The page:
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TCP/UDP activities

Once application layer send the data through layer 7/6/5 to layer 4, does the layer 4 stop that process and send some short of their own bits of data to another side of host for acknowledgement TCP connection, to make sure the it has connection and able to send the data came from above layer .... or the TCP layer, send the first segment of data comes from application layer to another host for acknowledgment to establish the connection to send the another segment of data.

Comments

  • I tihnk Data waits untill TCP connection is established.  3-way handshake.

    then tcp features such as Flow control (windowing) and error recovery (using sequence numbers) are part of tcp headers with Data from above layers. So, once connection is established, session layer Data is placed into a Layer 4 segment.

    Most books show additonal headers appended to prevoius data in OSI model.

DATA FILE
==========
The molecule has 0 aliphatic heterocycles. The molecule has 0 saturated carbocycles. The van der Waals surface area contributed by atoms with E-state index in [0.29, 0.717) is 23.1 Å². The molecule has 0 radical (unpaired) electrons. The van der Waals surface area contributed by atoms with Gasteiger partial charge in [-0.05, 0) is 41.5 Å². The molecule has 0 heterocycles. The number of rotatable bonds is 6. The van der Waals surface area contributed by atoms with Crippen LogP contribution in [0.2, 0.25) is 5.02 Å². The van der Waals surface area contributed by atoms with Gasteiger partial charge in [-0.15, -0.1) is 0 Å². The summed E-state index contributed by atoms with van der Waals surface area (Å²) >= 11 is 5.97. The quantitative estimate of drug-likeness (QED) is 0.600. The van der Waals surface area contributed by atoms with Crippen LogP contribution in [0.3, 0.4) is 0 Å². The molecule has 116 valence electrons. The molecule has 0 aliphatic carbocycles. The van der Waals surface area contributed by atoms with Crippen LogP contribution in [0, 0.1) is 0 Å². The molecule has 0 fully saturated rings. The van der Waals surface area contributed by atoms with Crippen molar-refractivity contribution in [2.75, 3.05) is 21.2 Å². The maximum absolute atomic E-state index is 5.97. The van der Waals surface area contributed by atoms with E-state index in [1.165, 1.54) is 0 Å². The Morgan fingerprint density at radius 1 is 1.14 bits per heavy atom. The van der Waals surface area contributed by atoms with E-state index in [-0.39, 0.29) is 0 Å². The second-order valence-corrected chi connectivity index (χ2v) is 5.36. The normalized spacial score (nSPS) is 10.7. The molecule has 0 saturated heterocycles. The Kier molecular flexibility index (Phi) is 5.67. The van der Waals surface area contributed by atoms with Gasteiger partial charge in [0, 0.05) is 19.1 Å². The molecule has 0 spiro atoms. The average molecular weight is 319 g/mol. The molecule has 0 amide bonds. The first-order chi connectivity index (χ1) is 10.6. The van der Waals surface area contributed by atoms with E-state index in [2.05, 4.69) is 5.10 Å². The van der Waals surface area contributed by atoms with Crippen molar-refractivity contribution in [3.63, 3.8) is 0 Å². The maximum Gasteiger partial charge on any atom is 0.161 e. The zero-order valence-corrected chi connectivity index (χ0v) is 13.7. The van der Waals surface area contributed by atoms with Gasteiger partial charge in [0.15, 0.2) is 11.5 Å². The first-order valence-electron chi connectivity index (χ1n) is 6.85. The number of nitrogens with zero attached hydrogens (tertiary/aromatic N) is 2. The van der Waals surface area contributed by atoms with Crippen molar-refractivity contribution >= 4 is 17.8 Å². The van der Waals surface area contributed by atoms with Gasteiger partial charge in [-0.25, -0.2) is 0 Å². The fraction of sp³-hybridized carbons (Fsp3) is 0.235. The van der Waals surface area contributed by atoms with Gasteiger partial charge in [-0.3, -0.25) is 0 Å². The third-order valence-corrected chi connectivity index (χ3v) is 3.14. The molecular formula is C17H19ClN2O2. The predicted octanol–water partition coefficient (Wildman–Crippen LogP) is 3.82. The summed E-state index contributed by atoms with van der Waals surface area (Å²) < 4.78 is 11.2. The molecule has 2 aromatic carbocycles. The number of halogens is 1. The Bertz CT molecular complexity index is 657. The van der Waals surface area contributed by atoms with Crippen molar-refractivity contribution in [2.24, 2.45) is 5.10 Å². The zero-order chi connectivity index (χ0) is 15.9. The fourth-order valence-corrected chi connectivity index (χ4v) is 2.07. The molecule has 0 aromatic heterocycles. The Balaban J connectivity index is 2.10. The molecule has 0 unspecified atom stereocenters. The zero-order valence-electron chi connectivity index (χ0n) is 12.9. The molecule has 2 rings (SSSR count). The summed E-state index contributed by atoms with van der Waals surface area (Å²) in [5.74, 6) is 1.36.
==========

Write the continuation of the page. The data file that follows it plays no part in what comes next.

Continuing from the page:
• just noticed picture from older ccna book, it shows 3-way handshack of http web site traffic.  it shows http data is in data part of l4 segment with header in front of it; so maybe 3 way tcp handshake starts with data of previous layer, sort of saving time.  

  • JoeMJoeM ✭✭

    Not sure I am understanding the question.   TCP does not stop anything, but it is polite and shakes hands to establish the connection. Before an HTTP client can get data, it needs to request it with a GET command.  Then the server will send the data (and expect acks for data sent).

    Here is a packet capture.  Look at the info column to see the handshake - SYN, SYN/ACK, ACK 

    ......then the http client requests the data with an http GET command...and data begins flowing, while the client ACK's received sequenced packets.

    When the server is done sending the data, we can see it sends a FIN, ACK  followed by the clients ACK.   (END of conversation)

    image

     

    Here is a really good explanation with pictures.  Good reference for review.

    https://en.wikipedia.org/wiki/Transmission_Control_Protocol

     

     

  • JoeMJoeM ✭✭

    Hi

    LalanDev,

    Hopefully that helped answer your question.   You may want to take a look at the video series by Keith Bogart, Understanding TCP.   It is one of the most thourough explanations of TCP that I have ever seen.  Probably worth reviewing for everyone.  A lot of detail.

    https://streaming.ine.com/c/ccie-rs-understaning-tcp

     

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